Critical iPhone security issue leaves your contents exposed

Most iPhone users are confident that using a passcode to secure their devices means that even if they lost them or they get stolen, their data will be protected from prying eyes.

Unfortunately for them, Bernd Marienfeld, an information security professional, has discovered last week that the passcode protection can be bypassed by simply connecting the iPhone 3GS in question to a computer running Ubuntu 10.04.

According to him, the iPhone can be tricked into allowing access to photos, videos, music, voice recordings, Google safe browsing database, game contents, and more, by switching it off and connecting it to the computer, then switching the iPhone back on:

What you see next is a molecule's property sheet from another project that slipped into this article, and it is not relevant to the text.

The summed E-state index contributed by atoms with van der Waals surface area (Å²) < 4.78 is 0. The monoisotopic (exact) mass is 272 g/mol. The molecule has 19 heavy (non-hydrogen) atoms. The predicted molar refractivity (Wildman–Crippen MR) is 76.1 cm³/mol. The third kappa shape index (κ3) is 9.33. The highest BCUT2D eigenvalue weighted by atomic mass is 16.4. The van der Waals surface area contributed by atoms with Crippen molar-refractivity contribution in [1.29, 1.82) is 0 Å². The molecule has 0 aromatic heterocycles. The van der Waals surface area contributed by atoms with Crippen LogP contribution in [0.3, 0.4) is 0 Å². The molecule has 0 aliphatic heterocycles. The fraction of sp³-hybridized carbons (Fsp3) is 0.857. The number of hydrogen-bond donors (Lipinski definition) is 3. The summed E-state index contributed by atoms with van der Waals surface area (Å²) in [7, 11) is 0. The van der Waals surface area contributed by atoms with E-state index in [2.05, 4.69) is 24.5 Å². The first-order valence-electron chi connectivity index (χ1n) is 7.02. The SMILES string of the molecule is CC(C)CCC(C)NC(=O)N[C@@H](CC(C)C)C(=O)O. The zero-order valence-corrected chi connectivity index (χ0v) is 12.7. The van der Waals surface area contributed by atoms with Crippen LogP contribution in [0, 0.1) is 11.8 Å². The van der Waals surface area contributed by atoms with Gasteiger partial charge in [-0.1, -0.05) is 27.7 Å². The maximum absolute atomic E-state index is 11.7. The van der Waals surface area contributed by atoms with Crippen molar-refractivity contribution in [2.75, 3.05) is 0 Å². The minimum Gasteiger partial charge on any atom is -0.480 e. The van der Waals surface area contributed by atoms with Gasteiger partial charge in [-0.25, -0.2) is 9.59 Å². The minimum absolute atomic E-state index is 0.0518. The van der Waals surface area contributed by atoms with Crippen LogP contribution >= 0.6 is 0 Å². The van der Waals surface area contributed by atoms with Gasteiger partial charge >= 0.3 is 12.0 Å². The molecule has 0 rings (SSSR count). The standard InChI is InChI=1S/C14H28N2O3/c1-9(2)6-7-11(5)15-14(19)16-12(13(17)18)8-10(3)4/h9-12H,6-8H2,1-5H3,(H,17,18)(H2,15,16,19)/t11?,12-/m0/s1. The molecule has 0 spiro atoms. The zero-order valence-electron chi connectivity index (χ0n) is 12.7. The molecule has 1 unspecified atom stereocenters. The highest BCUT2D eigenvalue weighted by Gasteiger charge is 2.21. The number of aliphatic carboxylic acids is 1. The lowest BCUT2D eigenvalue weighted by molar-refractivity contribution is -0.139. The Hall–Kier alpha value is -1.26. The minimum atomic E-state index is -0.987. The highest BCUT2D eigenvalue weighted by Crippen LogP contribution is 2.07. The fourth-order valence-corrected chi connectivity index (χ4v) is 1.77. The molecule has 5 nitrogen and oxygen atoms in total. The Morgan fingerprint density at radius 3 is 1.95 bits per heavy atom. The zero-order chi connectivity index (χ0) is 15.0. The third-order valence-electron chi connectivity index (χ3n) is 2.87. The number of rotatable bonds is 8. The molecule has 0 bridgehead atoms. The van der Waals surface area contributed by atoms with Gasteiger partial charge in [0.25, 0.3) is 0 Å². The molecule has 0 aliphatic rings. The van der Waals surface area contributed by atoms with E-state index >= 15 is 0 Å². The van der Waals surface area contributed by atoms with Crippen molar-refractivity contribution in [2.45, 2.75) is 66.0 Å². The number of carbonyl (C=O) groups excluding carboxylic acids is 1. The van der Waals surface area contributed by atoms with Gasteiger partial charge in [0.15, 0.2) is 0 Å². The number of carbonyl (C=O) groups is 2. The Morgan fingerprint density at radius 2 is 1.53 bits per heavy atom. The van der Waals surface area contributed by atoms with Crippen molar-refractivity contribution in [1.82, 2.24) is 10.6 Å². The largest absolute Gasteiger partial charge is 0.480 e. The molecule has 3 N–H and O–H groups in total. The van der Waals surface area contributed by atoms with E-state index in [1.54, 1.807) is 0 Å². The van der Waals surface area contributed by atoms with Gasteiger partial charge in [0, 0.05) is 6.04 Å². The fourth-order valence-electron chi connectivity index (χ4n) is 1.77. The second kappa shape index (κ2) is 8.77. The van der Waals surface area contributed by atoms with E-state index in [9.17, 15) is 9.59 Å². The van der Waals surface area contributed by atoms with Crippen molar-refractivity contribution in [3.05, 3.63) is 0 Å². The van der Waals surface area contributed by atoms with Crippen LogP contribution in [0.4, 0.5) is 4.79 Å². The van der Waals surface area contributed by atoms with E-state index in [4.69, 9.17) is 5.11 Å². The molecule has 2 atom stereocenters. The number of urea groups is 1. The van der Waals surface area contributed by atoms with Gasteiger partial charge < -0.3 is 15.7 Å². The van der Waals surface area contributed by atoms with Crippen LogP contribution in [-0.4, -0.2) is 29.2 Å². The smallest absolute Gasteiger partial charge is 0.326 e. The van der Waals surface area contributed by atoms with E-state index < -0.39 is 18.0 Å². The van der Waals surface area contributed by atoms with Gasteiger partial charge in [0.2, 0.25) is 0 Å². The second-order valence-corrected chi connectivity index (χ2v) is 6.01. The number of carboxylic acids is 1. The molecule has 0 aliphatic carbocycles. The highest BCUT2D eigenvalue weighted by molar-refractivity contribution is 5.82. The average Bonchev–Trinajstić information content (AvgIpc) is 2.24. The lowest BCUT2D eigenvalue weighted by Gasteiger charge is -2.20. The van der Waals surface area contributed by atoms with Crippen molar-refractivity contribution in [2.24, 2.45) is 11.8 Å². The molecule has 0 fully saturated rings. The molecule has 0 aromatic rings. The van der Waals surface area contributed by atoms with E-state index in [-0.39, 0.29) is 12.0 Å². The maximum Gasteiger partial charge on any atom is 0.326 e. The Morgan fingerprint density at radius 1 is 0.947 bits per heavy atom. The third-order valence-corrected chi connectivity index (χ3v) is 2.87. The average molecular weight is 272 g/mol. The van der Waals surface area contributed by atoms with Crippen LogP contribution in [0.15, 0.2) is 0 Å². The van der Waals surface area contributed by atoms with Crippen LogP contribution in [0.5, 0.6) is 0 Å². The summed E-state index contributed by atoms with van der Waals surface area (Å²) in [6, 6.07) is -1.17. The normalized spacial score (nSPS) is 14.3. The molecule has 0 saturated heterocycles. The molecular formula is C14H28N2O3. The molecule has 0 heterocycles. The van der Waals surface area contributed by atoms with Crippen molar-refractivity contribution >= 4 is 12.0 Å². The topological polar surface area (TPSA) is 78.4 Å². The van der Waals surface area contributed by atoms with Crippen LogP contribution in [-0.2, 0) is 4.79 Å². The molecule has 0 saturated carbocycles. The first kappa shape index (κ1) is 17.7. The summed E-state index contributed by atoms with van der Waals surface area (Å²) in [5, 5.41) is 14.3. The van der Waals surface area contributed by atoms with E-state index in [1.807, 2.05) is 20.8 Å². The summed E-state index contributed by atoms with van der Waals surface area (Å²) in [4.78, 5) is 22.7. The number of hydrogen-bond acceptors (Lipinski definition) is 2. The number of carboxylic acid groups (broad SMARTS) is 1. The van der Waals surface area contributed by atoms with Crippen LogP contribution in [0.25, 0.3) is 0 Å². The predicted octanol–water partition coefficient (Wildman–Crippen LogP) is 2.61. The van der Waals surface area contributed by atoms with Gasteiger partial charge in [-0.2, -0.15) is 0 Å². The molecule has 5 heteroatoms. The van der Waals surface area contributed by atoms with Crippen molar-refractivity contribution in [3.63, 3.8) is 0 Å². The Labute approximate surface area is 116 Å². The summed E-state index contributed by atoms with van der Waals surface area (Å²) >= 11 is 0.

He claims that he has managed to get read-and-write access in 4 different 3GS, non jailbroken, passcode protected iPhones with different iPhone OS version installed. He says the vulnerability is definitely not an Ubuntu vulnerability, but a flaw in the iPhone’s way of implementing authentication when connected to a computer.

Apple has been notified of the flaw, and they managed to reproduce it, but have yet to push out a fix or to say when it will be made available.

In the meantime, heise Security has succeed in using the same flaw to gain full system access to an iPhone – even to create a backup of the content – by using iTunes on Windows. According to Marienfeld, they could read notes, SMS messages and passwords in plaintext.

Since the iPhone has become the device of choice for many an enterprise user, Apple will definitely have to take a good look into the security settings and features of one of its most popular products if it wants to keep its market share – or increase it.

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